Saint-Riquier

Saint-Riquier
Commune
Hôtel-Dieu
Saint-Riquier
Location within Hauts-de-France region
Saint-Riquier
Coordinates: 50°08′01″N 1°56′53″E / 50.1336°N 1.9481°E / 50.1336; 1.9481Coordinates: 50°08′01″N 1°56′53″E / 50.1336°N 1.9481°E / 50.1336; 1.9481
Country France
Region Hauts-de-France
Department Somme
Arrondissement Abbeville
Canton Rue
Intercommunality CC Ponthieu-Marquenterre
Government
  Mayor (20012008) Yves Monin
Area1 14.48 km2 (5.59 sq mi)
Population (2006)2 1,267
  Density 88/km2 (230/sq mi)
Time zone CET (UTC+1)
  Summer (DST) CEST (UTC+2)
INSEE/Postal code 80716 /80135
Elevation 19–97 m (62–318 ft)
(avg. 22 m or 72 ft)

1 French Land Register data, which excludes lakes, ponds, glaciers > 1 km2 (0.386 sq mi or 247 acres) and river estuaries.

2 Population without double counting: residents of multiple communes (e.g., students and military personnel) only counted once.

Saint-Riquier is a commune in the Somme department in Hauts-de-France in northern France.

Geography

The commune is situated 6 kilometres (4 mi) northeast of Abbeville, on the D925 and D32 crossroads.

Abbey

Saint-Riquier (originally Centula or Centulum ) gained fame for its abbey, founded about 625 by Riquier (Richarius), son of the governor of the town, when the town was within Austrasia in the Merovingian Kingdom. It was enriched by King Dagobert I and prospered in the early 9th century Carolingian Empire under the abbacy of Angilbert, son-in-law of Charlemagne. The 18th century buildings are occupied by an ecclesiastical seminary. The church is a magnificent example of Flamboyant Gothic architecture of the 15th and 16th centuries, and has a richly sculptured front on the west, surmounted by a square tower. In the interior the fine vaulting, the Renaissance font and carved stalls, and the frescoes in the treasury are especially noteworthy. Among other valuable relics, the treasury possesses a copper cross said to be the work of Saint Eloi (Eligius).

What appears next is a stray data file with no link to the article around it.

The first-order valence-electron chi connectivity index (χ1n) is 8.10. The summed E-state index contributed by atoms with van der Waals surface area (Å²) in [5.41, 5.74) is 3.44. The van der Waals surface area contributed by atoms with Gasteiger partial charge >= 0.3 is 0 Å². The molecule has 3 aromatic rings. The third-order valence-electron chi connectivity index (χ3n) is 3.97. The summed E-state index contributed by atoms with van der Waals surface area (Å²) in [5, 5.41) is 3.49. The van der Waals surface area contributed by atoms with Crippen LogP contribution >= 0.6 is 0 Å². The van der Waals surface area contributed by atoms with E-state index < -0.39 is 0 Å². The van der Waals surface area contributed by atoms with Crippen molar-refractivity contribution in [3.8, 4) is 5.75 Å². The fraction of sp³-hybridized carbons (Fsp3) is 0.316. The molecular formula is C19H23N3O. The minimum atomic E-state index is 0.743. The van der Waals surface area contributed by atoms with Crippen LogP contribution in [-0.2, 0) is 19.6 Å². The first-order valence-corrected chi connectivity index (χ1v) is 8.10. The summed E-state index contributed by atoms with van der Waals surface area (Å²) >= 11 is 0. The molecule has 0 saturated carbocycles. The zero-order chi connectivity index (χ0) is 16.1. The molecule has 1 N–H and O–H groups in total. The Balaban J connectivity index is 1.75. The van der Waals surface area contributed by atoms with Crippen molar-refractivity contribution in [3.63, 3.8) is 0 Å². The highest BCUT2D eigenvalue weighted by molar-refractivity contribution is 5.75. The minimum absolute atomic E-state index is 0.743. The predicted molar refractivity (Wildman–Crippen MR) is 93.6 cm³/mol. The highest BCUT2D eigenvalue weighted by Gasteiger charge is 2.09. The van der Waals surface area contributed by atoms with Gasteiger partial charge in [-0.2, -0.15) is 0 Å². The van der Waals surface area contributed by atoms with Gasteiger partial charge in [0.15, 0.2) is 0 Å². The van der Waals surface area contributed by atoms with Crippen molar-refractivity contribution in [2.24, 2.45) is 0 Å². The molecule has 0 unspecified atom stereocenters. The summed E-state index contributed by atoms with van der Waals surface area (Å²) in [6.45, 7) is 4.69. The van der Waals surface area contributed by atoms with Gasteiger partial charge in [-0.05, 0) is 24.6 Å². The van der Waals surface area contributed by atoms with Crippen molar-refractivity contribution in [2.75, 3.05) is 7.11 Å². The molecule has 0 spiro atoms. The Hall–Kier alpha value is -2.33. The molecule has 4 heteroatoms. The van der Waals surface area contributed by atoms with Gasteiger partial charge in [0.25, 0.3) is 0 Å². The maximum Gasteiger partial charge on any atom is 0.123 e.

The abbey was part of the diocese of Amiens in Ponthieu. The early counts of Ponthieu originally were styled advocatus of the abbey of Saint Riquier and "castellan" of Abbeville. The counts of Ponthieu enrolled their younger sons who were going into religious vocations at the abbey. Count Enguerrand I placed his sons, Fulk, later abbot of Forest-l'Abbaye, and Guy, later the bishop of Amiens, in Saint Riquier for their education. Their teacher was abbot Enguerrand "the Wise" (d. 9 December 1045), under whose rule Saint Riquier enjoyed its "golden age." The abbey held estates in Norfolk, England.

In 1536 Saint-Riquier repulsed an attack by the Germans, during its defense the women especially distinguishing themselves. In 1544 it was burned by the English, an event that marks the beginning of its decline.

Population

Historical population of Saint-Riquier
Year1962196819751982199019992006
Population1129117612051165116611861246
From the year 1962 on: No double countingresidents of multiple communes (e.g. students and military personnel) are counted only once.

Twin towns

  •  : Stutensee-Friedrichstal, Germany, since 1982.

See also

References


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